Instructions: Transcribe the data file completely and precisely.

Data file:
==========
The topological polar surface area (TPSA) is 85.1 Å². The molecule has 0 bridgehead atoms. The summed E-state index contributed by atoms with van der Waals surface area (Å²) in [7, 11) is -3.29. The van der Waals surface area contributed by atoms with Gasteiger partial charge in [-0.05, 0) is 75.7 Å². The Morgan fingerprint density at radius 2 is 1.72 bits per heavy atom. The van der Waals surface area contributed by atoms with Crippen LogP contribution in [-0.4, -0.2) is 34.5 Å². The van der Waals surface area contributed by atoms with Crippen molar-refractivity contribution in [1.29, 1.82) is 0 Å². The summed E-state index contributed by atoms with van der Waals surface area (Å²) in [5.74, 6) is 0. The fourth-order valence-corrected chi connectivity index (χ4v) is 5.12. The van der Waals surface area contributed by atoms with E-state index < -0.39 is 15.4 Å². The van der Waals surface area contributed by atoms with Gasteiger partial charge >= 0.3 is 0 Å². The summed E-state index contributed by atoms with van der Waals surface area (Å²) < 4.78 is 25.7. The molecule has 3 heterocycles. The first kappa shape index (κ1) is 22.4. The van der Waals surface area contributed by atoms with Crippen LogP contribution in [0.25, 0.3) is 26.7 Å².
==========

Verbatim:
The topological polar surface area (TPSA) is 85.1 Å². The molecule has 0 bridgehead atoms. The summed E-state index contributed by atoms with van der Waals surface area (Å²) in [7, 11) is -3.29. The van der Waals surface area contributed by atoms with Gasteiger partial charge in [-0.05, 0) is 75.7 Å². The Morgan fingerprint density at radius 2 is 1.72 bits per heavy atom. The van der Waals surface area contributed by atoms with Crippen LogP contribution in [-0.4, -0.2) is 34.5 Å². The van der Waals surface area contributed by atoms with Crippen molar-refractivity contribution in [1.29, 1.82) is 0 Å². The summed E-state index contributed by atoms with van der Waals surface area (Å²) in [5.74, 6) is 0. The fourth-order valence-corrected chi connectivity index (χ4v) is 5.12. The van der Waals surface area contributed by atoms with E-state index < -0.39 is 15.4 Å². The van der Waals surface area contributed by atoms with Gasteiger partial charge >= 0.3 is 0 Å². The summed E-state index contributed by atoms with van der Waals surface area (Å²) < 4.78 is 25.7. The molecule has 3 heterocycles. The first kappa shape index (κ1) is 22.4. The van der Waals surface area contributed by atoms with Crippen LogP contribution in [0.25, 0.3) is 26.7 Å².